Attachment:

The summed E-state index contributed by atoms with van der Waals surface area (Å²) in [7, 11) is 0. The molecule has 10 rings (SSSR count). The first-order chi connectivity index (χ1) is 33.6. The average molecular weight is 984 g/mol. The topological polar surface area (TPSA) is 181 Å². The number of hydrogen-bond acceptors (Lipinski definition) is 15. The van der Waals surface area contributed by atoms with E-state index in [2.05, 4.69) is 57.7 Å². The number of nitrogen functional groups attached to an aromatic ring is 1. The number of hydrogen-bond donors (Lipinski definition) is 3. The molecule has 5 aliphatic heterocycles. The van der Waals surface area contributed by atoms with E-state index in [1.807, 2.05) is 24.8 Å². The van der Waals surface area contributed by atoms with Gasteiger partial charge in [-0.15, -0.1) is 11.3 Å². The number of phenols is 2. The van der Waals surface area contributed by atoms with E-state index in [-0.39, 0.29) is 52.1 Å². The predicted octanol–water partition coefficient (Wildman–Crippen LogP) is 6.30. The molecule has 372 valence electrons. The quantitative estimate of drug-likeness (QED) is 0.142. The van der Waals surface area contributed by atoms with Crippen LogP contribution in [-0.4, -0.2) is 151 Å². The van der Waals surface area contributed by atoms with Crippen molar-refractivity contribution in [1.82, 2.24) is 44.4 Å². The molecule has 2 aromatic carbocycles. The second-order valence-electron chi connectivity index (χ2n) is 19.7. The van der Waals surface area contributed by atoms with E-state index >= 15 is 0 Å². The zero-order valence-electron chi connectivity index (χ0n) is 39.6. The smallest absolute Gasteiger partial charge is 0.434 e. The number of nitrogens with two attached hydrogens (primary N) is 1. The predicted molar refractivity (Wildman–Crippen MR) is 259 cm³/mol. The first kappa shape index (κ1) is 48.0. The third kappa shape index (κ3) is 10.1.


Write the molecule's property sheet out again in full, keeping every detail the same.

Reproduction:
The summed E-state index contributed by atoms with van der Waals surface area (Å²) in [7, 11) is 0. The molecule has 10 rings (SSSR count). The first-order chi connectivity index (χ1) is 33.6. The average molecular weight is 984 g/mol. The topological polar surface area (TPSA) is 181 Å². The number of hydrogen-bond acceptors (Lipinski definition) is 15. The van der Waals surface area contributed by atoms with E-state index in [2.05, 4.69) is 57.7 Å². The number of nitrogen functional groups attached to an aromatic ring is 1. The number of hydrogen-bond donors (Lipinski definition) is 3. The molecule has 5 aliphatic heterocycles. The van der Waals surface area contributed by atoms with E-state index in [1.807, 2.05) is 24.8 Å². The van der Waals surface area contributed by atoms with Gasteiger partial charge in [-0.15, -0.1) is 11.3 Å². The number of phenols is 2. The van der Waals surface area contributed by atoms with E-state index in [-0.39, 0.29) is 52.1 Å². The predicted octanol–water partition coefficient (Wildman–Crippen LogP) is 6.30. The molecule has 372 valence electrons. The quantitative estimate of drug-likeness (QED) is 0.142. The van der Waals surface area contributed by atoms with Crippen LogP contribution in [-0.4, -0.2) is 151 Å². The van der Waals surface area contributed by atoms with Crippen molar-refractivity contribution in [1.82, 2.24) is 44.4 Å². The molecule has 2 aromatic carbocycles. The second-order valence-electron chi connectivity index (χ2n) is 19.7. The van der Waals surface area contributed by atoms with E-state index >= 15 is 0 Å². The zero-order valence-electron chi connectivity index (χ0n) is 39.6. The smallest absolute Gasteiger partial charge is 0.434 e. The number of nitrogens with two attached hydrogens (primary N) is 1. The predicted molar refractivity (Wildman–Crippen MR) is 259 cm³/mol. The first kappa shape index (κ1) is 48.0. The third kappa shape index (κ3) is 10.1.